crosby ibtk beam lifting clamp

3. Beam Clamps

Beam clamps work by attaching to structural beams, providing a secure anchor point for lifting or suspending heavy loads from overhead. These devices are typically constructed from sturdy materials to ensure durability and safety during lifting operations, often featuring adjustable mechanisms for easy vertical and lateral positioning.

There are various configurations to accommodate different types of beams, load capacities, and attachment methods. These clamps are ideal for hoisting equipment, machinery, and heavy loads in warehouses, construction sites, and other industrial settings.


terrier tvk drum lifting clamp 

4. Drum Lifting Clamps

Drum lifting clamps work for safe lifting and transportation of cylindrical drums or barrels, often featuring adjustable gripping arms that firmly grip the circumference of the drum for stability during lifts. These are commonly found in warehouses, manufacturing plants, and logistics centers for handling drums containing liquids or other materials. 

Some of the benefits with drum lifting clamps include controlled lifts of heavy cylindrical objects without damaging the barrels themselves. This also reduces risk of spills or other damage to the material, equipment, or personnel. Of course, these clamps are limited to their use with specific drum shapes, and with untrained operators, the clamp can exert pressure on the drum's surface, which can cause slight deformation or marking if not careful.

Two types of drum clamps include versions that automatically lock onto the lip of the drum like the Terrier TVK Drum Clamp, as well as the TVHK clamp that transports drums and other cylindrical items in an upright position. Both versions are also available as Crosby drum lifting clamps.


crosby pipe lifting clamp

5. Pipe Lifting Clamps

Pipe lifting clamps facilitate the lifting and positioning of pipes or cylindrical objects, often equipped with adjustable jaws or hooks that grip onto the surface. They accommodate different pipe diameters and constructed from durable materials like steel to withstand the stresses of these heavy loads.

These are widely used in construction, plumbing, and industrial applications for moving pipes and tubes such as for oil and gas. While pipe clamps are great for gripping and reducing slippage, their compatibility with other types of objects are slim, and moving these particular objects requires proper training to ensure the safety of others around work areas.

U.S. Cargo Control offers pipe clamps for vertical lifting, as well as Terrier TPH horizontal pipe clamps as an alternative option.

terrier tscc screw lifting clamp

6. Specialty Lifting Clamps

Lastly, specialty lifting clamps are catered for specific applications, as detailed below:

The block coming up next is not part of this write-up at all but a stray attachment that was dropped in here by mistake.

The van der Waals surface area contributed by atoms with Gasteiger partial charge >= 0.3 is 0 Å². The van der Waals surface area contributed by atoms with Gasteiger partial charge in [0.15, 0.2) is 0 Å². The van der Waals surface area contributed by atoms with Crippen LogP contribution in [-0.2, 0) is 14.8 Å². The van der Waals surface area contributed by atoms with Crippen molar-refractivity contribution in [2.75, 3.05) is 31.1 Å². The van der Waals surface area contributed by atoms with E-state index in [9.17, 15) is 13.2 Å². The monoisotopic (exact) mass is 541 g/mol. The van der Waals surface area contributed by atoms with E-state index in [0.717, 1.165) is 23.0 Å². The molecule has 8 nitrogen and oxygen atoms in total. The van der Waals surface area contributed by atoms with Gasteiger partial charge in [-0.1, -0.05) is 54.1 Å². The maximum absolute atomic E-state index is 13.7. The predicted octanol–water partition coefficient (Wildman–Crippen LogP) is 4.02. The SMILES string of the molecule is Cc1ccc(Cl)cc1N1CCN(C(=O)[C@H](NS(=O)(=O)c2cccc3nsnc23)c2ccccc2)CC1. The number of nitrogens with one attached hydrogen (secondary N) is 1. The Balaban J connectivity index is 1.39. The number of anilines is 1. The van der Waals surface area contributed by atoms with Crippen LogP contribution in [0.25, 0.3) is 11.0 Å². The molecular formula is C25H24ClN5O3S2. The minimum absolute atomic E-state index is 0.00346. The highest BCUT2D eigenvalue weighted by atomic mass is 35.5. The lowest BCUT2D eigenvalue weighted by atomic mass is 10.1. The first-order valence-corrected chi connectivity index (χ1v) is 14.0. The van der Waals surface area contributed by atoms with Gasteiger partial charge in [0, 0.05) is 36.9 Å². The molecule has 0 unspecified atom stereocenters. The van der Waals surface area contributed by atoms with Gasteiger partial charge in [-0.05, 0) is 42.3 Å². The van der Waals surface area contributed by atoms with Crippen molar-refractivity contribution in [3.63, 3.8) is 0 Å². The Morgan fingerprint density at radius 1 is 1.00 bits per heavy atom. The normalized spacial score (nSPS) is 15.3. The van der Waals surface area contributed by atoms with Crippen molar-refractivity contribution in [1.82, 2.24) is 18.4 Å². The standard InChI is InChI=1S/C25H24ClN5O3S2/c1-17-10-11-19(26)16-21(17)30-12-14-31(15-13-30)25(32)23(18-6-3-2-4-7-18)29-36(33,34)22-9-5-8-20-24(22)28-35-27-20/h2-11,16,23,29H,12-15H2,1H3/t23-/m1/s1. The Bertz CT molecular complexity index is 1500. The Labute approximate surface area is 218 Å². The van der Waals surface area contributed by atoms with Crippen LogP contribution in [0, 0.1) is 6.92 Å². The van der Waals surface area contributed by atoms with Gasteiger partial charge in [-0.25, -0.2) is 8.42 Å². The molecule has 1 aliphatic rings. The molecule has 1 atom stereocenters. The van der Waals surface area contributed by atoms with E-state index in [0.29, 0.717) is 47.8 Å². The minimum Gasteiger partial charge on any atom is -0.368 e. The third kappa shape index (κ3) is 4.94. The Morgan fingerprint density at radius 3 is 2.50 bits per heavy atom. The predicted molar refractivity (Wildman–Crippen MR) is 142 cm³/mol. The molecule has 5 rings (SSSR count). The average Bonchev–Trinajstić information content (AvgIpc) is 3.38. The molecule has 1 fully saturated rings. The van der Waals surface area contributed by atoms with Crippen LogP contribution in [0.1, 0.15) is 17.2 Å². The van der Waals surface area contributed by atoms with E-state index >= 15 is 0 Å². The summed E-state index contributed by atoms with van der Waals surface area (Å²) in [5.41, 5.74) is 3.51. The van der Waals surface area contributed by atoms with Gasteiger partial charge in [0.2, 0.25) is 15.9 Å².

• TBS Shipbuilding Screw Clamp: This device works as a temporary lifting point in any place where HP-profile is being used. This includes sectional ship parts and ship engine rooms.
  • Rail Lifting Clamps: Made for horizontal rail lifting and turning of rail profiles, these clamps feature special rail profile cams and a safety mechanism that prevents slipping of the clamp.  
  • TBLC Vertical Clamp: This is a non-marking clamp that contains synthetic anti-friction pads made ideally to lift with stainless steel, aluminum, nature stone, composite, painter materials, wood, glass, and plastic in a vertical fashion.
  • TSCC Screw Clamp: This is a multi-purpose clamp used for vertical and horizontal lifting. This screw clamp can also be attached upside down to use as a temporary lifting point. 
  • TTL Vertical Tube Clamp: Lastly, this horizontal lifting clamp works to transport tubes, pipes, bundles and rolls, and other solid round materials.

Safety Tips for Using Lifting Clamps

Using lifting clamps generally involves hoisting up heavy loads that can cause serious damage. Ensuring the safety of yourself and others around you needs to be top of mind. Therefore, always keep these tips in mind to maintain safe working conditions for lifting jobs:

          • Always inspect clamps every 1-4 weeks to ensure safe usage. 
          • Never use lifting clamps on objects with surface contamination like dirt, grease, or scale.
          • Remove clamps from operation and replace any that do not work or are unsafe for use.
          • Distribute the load evenly among multiple lifting clamps to prevent stress and possible instability.
          • Verify that the clamp has a secure grip on the load before hoisting. Ensure all surfaces are in proper contact with the load and that it is balanced.
          • Never exceed the maximum load capacity.